Thanks to the new J2954 Wireless Charging Standard created by the SAE, wireless charging will soon be available across countries and across borders. As the world moves away from internal combustion engines, wireless charging will be the catalyst for mass adoption of EVs, offering a seamless user experience that doesn’t sacrifice efficiency or speed. Wireless charging will pave the way for a fully autonomous future.

Photo by the author.

A Personal Observation

I have just returned from the 2018 Global EV Road Trip event in the United Arab Emirates. I have never lived with an EV, so I had no idea what drivers must go through to keep their cars properly charged. I was surprised at how big and bulky the charging cables and adapters are. They take up a lot of space and tend to pick up dirt and grime when in use, particularly if it is raining or snowing. We don’t carry gasoline hoses around with us. Why should we carry a charging cable everywhere we go?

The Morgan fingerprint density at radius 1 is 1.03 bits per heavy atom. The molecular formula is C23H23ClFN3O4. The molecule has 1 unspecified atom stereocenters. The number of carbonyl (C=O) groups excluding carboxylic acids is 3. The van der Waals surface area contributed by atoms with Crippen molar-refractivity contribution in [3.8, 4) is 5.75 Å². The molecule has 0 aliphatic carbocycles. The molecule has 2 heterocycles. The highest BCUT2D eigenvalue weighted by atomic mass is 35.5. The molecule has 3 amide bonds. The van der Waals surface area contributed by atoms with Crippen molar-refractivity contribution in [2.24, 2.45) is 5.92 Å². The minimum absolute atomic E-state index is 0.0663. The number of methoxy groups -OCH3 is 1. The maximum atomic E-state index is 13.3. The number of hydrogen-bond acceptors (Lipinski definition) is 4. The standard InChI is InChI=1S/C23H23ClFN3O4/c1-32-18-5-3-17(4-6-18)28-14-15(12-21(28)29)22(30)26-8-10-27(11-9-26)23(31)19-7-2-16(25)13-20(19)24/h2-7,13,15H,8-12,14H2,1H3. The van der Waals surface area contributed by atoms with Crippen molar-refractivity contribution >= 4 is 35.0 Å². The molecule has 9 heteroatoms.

As autonomous cars come onto the market, wireless charging technology will be the ideal solution to keeping them charged. It won’t take a supercomputer to drive a car away from a wireless charger at low speed and park it nearby so another car can use the charging equipment. Making chargers with cords that are able to plug themselves in will be insanely complex. Why expend all that energy designing such systems when wireless equipment is just as fast and so much easier?

When I get my first EV, I want it to be able to charge wirelessly for the same reason I prefer a self starter over using a hand crank — convenience. Technical prowess and zoomy styling are all well and good, but convenience is what sells cars.


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About the Author

Steve writes about the interface between technology and sustainability from his home in Rhode Island. You can follow him on Google + and on Twitter.